Sharing Feedback Using OneNote
This is a guest post from our MIE Expert Andrew Webster. Andrew is a Secondary School teacher and e-Learning Facilitator based in Brisbane, Australia. View his website here.
2. Student completes draft in word – open and insert comments
3. Student completes draft in word – insert as printout
4. Audio feedback
5. Checklists/criteria sheets
6. Video feedback – Office snip
7. Video feedback – via screencasting software and using sharing links
8. Feedback on hand written work using OneNote – Office Lens
9. Digital stickers
10. Peer feedback
11. Two way feedback
12. Feedback using your own comment bank
13. For fun – rainbow pen!
1. You can do all of the above for PDF, Powerpoint and Excel files – all these can be inserted into pages as printouts.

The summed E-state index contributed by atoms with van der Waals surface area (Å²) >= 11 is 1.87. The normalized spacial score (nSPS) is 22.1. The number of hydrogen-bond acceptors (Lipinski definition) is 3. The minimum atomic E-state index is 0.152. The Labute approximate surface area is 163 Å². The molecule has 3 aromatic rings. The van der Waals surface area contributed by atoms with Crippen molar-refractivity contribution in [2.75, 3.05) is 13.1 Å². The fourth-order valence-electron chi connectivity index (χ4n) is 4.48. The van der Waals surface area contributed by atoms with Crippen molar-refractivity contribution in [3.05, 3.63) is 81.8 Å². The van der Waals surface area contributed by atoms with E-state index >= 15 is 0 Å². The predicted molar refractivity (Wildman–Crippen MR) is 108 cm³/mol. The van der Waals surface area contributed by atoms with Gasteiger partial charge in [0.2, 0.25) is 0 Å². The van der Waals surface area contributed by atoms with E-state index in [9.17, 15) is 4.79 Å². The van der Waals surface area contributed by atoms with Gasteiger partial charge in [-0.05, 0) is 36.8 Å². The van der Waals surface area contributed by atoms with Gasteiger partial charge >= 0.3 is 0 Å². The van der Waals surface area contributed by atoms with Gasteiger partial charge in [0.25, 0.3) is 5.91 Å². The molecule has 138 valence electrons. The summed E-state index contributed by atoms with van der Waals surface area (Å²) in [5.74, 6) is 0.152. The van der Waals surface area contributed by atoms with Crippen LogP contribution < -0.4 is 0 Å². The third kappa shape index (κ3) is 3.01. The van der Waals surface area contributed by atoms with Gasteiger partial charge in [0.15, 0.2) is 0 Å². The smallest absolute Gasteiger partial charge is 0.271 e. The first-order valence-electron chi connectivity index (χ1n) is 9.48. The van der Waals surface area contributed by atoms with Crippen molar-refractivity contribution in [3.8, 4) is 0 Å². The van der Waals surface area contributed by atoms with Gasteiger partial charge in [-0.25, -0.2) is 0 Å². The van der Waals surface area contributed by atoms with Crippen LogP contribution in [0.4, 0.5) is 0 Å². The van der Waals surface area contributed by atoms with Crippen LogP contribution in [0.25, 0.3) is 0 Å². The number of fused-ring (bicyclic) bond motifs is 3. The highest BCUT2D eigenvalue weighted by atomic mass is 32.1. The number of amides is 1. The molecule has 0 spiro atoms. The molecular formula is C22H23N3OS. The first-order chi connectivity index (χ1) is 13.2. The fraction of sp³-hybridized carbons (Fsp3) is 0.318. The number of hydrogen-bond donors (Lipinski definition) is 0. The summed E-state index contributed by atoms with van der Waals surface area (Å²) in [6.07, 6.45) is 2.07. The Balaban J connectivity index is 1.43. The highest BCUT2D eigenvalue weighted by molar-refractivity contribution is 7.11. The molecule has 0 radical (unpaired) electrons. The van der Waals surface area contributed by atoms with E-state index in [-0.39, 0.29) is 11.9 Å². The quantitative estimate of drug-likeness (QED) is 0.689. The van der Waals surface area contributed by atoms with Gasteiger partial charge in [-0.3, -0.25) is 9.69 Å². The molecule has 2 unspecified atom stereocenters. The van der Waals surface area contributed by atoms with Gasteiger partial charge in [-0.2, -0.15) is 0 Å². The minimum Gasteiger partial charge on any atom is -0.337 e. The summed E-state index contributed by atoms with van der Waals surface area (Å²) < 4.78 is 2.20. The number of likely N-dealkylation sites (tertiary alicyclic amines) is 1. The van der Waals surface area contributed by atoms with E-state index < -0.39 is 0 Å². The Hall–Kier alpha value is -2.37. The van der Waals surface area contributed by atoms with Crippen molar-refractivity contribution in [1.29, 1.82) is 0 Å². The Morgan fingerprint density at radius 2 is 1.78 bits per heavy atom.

3. Make sure you are using a class notebook and that you distribute a section (assignment drafting?) and page (draft term 1?) to the students individual notebooks. You then need to tell them to insert/complete their work in that specific section and page. This allows you to use the review student work function correctly.
When you start collecting student work in OneNote a range of possibilities emerge in terms of feedback. You can use all of these feedback techniques in any combination depending on the year level and subject you teach and the assessment item.
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